Tag: translation

Short story: “Beauty, a Terrible Story”

“Beauty, a Terrible Story,” by Caio Fernando Abreu, translated by Bruna Dantas Lobato

First appeared in 1989 in the collection The Dragons Haven’t Been to Paradise; appeared in English in Words without Borders: The Online Magazine of International Literature, July 2016

3,086 words, counting the epigraph but not counting the dedication

I admire the way this story avoids making any explicit (or even nearly explicit) statement about the main character’s situation. He keeps trying to tell her and failing. You can feel the weight of his silence.

Found via the Ploughshares blog.

“I remember translating the last scene of the story, when the protagonist “ran his fingertips along his neck, […] groping for a seed in the dark.’ Afterward, I realized that I’d placed my own hand on the right side of my neck like the protagonist. The experience wasn’t romantic or magical, but it served as a reminder that I was inhabiting someone else’s world, and that I could trust the reader to feel the story as intensely as I’d felt it, no further explanation needed.”

—the translator (x)


Short story: “Sonning a Father”

“Sonning a Father,” by Georgi Gospodinov, as translated by Angela Rodel

Appeared in Ploughshares, Summer 2016

Maybe 5000 words?

I want to call this charming, but that seems like too light a word for subject matter so grim. And yet the story maintains a light touch throughout. The ending is surprisingly hopeful.

Short story or rather, novelette: “The Burrow”

“The Burrow” (“Der Bau”), by Franz Kafka

First published posthumously in 1931, with the first English translation coming out in 1933; the Muirs’ translation is online here

15,133 words

Maybe it’s because I was in a bad mood, but earlier today, reading Michael Hofmann’s translation, I felt as though the narrator of “The Burrow” were my only friend.


“Who doesn’t desire his father’s death?”

—Ivan in The Brothers Karamazov

On loving one’s neighbors

“‘I must make you one confession,’ Ivan began. ‘I could never understand how one can love one’s neighbors. It’s just one’s neighbors, to my mind, that one can’t love, though one might love those at a distance.'”

—The Brothers Karamazov, by Fyodor Dostoyevsky, translated by Constance Garnett

Short story: “Telling Stories about One’s Life”

“Telling Stories about One’s Life,” by Peter Bichsel, translated by Lydia Davis

Appeared in Ploughshares Volume 42, Number 2, Summer 2016; available on Project MUSE

Maybe a thousand words?

This story—fable? essay?—gets at a universal but hard-to-articulate subject.

Another story in which an adult narrates from his childhood self’s point of view.

Short story: “Sarandí Street”

“Sarandí Street,” by Silvina Ocampo, translated from the Spanish by Katie Jan and Suzanne Jill Levine

Appeared online August 18th, 2016 in Granta 136: Legacies of Love

1083 words

A subtle piece that I’m not sure I understand. I read it as being about someone living her whole life under a looming threat—the threat of male violence?—which, at the end, continues to haunt her in the form of her adopted son.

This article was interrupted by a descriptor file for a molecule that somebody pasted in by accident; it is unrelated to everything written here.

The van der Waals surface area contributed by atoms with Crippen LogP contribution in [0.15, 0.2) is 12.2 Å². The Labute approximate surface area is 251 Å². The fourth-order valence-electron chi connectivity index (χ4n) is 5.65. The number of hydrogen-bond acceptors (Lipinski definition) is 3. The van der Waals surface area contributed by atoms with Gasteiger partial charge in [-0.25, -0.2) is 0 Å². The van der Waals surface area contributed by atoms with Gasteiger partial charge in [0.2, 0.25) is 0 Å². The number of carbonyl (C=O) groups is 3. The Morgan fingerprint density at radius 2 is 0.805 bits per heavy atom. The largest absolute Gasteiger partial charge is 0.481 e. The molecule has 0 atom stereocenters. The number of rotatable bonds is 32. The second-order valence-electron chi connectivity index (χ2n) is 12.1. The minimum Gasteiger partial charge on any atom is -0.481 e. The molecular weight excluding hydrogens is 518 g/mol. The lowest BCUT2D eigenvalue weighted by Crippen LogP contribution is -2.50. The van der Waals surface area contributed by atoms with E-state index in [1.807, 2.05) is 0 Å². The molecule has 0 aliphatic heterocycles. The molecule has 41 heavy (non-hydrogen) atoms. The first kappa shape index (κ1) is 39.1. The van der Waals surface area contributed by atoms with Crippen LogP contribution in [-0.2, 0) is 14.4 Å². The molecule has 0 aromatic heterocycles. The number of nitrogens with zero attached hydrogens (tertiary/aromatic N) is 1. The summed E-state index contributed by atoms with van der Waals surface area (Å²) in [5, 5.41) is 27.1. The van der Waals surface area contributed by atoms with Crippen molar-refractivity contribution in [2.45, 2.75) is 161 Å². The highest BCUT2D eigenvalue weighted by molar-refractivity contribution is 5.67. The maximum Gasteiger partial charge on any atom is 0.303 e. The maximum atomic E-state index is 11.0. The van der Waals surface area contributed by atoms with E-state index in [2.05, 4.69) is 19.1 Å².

The word “trunks” threw me off a bit. I would have written something like “trunks of clothes” or “steamer trunks,” but I imagine it was unambiguous in Spanish and the translators didn’t want to risk destroying the elegant simplicity of the sentence.

On reviewing translations

Some thoughts on reviewing translations (found via Language Hat). I might want to keep these principles in mind for my brief blog entries. I’m happy to say there’s at least one—“Always include the translator’s name in your initial mention of the book”—that I already follow religiously.

Short story: “The Tragic Tale of the Baron and His Wife”

“The Tragic Tale of the Baron and His Wife,” by Witold Gombrowicz, translated by Tul’si Bhambry

Appeared in the Paris Review, Spring 2016, No. 216, at one time published online but now only excerpted; recommended by Longform; recommended by Biblioklept

1,628 words

Darkly funny.

The same Witold Gombrowicz who wrote “Lawyer Kraykowksi’s Dancer.”

On bothness

“The Idiot is, as I said, from time to time near that borderland where every thought and its opposite are equally true. That is, he has an intuitive perception that no thought, no law, no mould, no form exist which are true and right except as regarded from one pole—and every pole has its opposite. The situation of a pole, the taking up, that is to say, of a position from which to view and order the world, is the first stage in the foundation of every cultural form, of every society and morality. Whosoever considers Spirit and Nature, Spirit and Freedom, Good and Evil as interchangeable, if only for a moment, is the deadliest foe of every order of civilization. For there begins the contrary of Order; there begins Chaos.

“A line of thought which turns back to the Unconscious, to Chaos, disturbs every human system of order.”

—Herman Hesse in “Thoughts on Dostoevsky’s The Idiot,” translated by Stephen Hudson (another translation in PDF here)